With a relaxing bossa temper, “Shift” is the slowest and perhaps the less interesting tune on the record. Predominantly adhering to 4/4 motions and burning up the miles with characteristic sounds, Force Field is uneven, but still enclosing moments of pure jazz passion worth checking out.

Jazz Trail – FILIPE FREITAS

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Michael Dease clearly continues to break his own barriers and push towards that sweeter spot with “Bonafide”

Bonafide (PR8188)

Trombonist Michael Dease was born in Augusta, Georgia. His propensity for the arts landed him at John S. Davidson Fine Arts Magnet High School, where he studied saxophone, voice and trumpet. During his senior year, after sage advice from another Augusta, Georgia jazz mainstay, Wycliffe Gordon, Dease pointed his ambition towards the trombone, what would ultimately become his primary instrument. Dease furthered his studies at Juilliard School where he earned his bachelor and master degrees. His continued journey includes several awards, including a Grammy. He also serves as an associate professor of jazz trombone at the MSU College of Music.

His latest recording Bonafide is his sixth outing for Posi-Tone Records and features a venerable line up of trombone stalwarts, including: Marshall Gilkes, Conrad Herwig, Gina Benalcazar, Sam Dillon, with the deeply swinging rhythm section of David Hazeltine, Todd Coolman and E. J. Strickland. The album is a collection of exuberant performances of equally skilled trombonists covering a wonderfully fluid collection of tunes.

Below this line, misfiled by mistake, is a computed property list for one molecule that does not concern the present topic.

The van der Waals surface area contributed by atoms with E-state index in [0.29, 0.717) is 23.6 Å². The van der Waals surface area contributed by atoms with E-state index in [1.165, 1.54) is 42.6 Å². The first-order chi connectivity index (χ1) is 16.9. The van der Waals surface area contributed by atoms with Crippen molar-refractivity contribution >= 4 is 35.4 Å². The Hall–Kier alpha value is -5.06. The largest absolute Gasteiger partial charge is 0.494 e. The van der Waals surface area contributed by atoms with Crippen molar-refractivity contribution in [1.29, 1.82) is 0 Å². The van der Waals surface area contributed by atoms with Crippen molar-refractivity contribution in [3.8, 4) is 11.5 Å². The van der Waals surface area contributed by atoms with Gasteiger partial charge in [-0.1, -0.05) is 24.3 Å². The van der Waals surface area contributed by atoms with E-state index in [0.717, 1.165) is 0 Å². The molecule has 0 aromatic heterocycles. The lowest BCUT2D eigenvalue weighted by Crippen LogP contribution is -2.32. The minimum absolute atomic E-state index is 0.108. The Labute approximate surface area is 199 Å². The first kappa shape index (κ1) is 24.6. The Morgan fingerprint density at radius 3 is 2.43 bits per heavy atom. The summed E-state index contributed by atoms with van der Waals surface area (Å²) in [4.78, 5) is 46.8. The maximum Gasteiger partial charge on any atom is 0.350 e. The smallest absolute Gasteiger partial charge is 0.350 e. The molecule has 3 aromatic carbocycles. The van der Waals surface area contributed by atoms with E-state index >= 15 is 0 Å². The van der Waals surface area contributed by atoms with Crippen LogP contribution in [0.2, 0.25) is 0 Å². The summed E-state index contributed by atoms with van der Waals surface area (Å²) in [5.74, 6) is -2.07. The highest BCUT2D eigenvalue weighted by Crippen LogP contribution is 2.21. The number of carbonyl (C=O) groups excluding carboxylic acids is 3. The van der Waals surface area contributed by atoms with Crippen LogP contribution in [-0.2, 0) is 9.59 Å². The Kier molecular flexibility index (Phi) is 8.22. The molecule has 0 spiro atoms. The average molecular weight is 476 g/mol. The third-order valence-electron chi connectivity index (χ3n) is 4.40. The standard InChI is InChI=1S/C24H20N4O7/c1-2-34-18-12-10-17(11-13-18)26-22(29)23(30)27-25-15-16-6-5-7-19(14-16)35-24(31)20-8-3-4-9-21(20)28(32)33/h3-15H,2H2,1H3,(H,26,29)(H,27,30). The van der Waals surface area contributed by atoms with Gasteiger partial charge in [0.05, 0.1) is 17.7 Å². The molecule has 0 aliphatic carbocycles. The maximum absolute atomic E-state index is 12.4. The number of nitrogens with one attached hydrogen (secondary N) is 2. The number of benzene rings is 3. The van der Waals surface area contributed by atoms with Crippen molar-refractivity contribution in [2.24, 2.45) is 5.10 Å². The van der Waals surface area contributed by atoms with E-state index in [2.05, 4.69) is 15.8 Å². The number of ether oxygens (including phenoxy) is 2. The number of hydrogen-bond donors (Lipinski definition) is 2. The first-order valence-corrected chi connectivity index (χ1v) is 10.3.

A highlight includes “Theme for Basie,” a fitting title for this melody. The Basie band was known for its balanced voicing and ensemble passages. The band also articulated the notes within the phrase as a unit, giving a clean and consistent color to each section. In this case, the trombone choir and one woodwind achieve the same concept. Dease leads the way as he splits the choir into melody and harmony parts in a call and response pattern with Coolman filling the spaces. The melody is beautiful, and the band hits it, everyone playing in that clean Basie style. Dease always has inner moving voicings that keep his orchestration a joy to listen to. His solo is simply amazing, he covers the full range of the horn with a focused and controlled sound. Dease’s lines are always melodic and build motivic ideas in a manner that swings hard. Hazeltine plays a beautiful solo with the bones colorizing with backgrounds. The trombone soli is Basie-esque in its presentation, but the lines are more like what Basie’s saxophone section would present. Another testament to the technical abilities of this group.